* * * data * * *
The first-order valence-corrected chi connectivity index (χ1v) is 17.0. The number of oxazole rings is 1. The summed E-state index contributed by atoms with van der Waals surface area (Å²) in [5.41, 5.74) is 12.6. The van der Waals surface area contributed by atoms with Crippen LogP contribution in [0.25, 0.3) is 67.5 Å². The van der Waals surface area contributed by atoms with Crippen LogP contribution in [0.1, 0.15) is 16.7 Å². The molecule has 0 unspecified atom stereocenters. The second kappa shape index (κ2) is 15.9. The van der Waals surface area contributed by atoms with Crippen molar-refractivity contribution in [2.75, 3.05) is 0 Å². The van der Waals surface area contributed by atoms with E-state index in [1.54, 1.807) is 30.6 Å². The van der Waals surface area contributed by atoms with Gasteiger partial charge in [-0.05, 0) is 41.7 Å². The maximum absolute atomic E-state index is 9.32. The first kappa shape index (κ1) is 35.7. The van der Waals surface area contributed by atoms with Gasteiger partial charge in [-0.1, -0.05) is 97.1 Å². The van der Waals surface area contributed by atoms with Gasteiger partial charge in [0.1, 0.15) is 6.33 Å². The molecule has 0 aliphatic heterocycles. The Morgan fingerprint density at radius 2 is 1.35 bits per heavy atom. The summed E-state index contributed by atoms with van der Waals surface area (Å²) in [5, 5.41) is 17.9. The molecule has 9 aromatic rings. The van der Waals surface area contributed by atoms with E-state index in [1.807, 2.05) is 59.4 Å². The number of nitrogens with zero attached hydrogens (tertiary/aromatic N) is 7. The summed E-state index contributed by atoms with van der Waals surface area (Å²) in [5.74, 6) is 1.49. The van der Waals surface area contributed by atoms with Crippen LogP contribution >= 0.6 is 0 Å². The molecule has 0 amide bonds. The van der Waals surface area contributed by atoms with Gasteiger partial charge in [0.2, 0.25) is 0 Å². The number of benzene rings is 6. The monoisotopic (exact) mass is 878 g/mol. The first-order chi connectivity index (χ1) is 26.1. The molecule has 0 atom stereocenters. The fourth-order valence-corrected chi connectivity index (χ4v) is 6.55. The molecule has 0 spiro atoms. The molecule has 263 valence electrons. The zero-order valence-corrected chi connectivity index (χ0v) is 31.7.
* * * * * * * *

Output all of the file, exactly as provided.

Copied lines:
The first-order valence-corrected chi connectivity index (χ1v) is 17.0. The number of oxazole rings is 1. The summed E-state index contributed by atoms with van der Waals surface area (Å²) in [5.41, 5.74) is 12.6. The van der Waals surface area contributed by atoms with Crippen LogP contribution in [0.25, 0.3) is 67.5 Å². The van der Waals surface area contributed by atoms with Crippen LogP contribution in [0.1, 0.15) is 16.7 Å². The molecule has 0 unspecified atom stereocenters. The second kappa shape index (κ2) is 15.9. The van der Waals surface area contributed by atoms with Crippen molar-refractivity contribution in [2.75, 3.05) is 0 Å². The van der Waals surface area contributed by atoms with E-state index in [1.54, 1.807) is 30.6 Å². The van der Waals surface area contributed by atoms with Gasteiger partial charge in [-0.05, 0) is 41.7 Å². The maximum absolute atomic E-state index is 9.32. The first kappa shape index (κ1) is 35.7. The van der Waals surface area contributed by atoms with Gasteiger partial charge in [-0.1, -0.05) is 97.1 Å². The van der Waals surface area contributed by atoms with Gasteiger partial charge in [0.1, 0.15) is 6.33 Å². The molecule has 0 aliphatic heterocycles. The Morgan fingerprint density at radius 2 is 1.35 bits per heavy atom. The summed E-state index contributed by atoms with van der Waals surface area (Å²) in [5, 5.41) is 17.9. The molecule has 9 aromatic rings. The van der Waals surface area contributed by atoms with E-state index in [1.807, 2.05) is 59.4 Å². The number of nitrogens with zero attached hydrogens (tertiary/aromatic N) is 7. The summed E-state index contributed by atoms with van der Waals surface area (Å²) in [5.74, 6) is 1.49. The van der Waals surface area contributed by atoms with Crippen LogP contribution >= 0.6 is 0 Å². The molecule has 0 amide bonds. The van der Waals surface area contributed by atoms with Gasteiger partial charge in [0.2, 0.25) is 0 Å². The number of benzene rings is 6. The monoisotopic (exact) mass is 878 g/mol. The first-order chi connectivity index (χ1) is 26.1. The molecule has 0 atom stereocenters. The fourth-order valence-corrected chi connectivity index (χ4v) is 6.55. The molecule has 0 spiro atoms. The molecule has 263 valence electrons. The zero-order valence-corrected chi connectivity index (χ0v) is 31.7.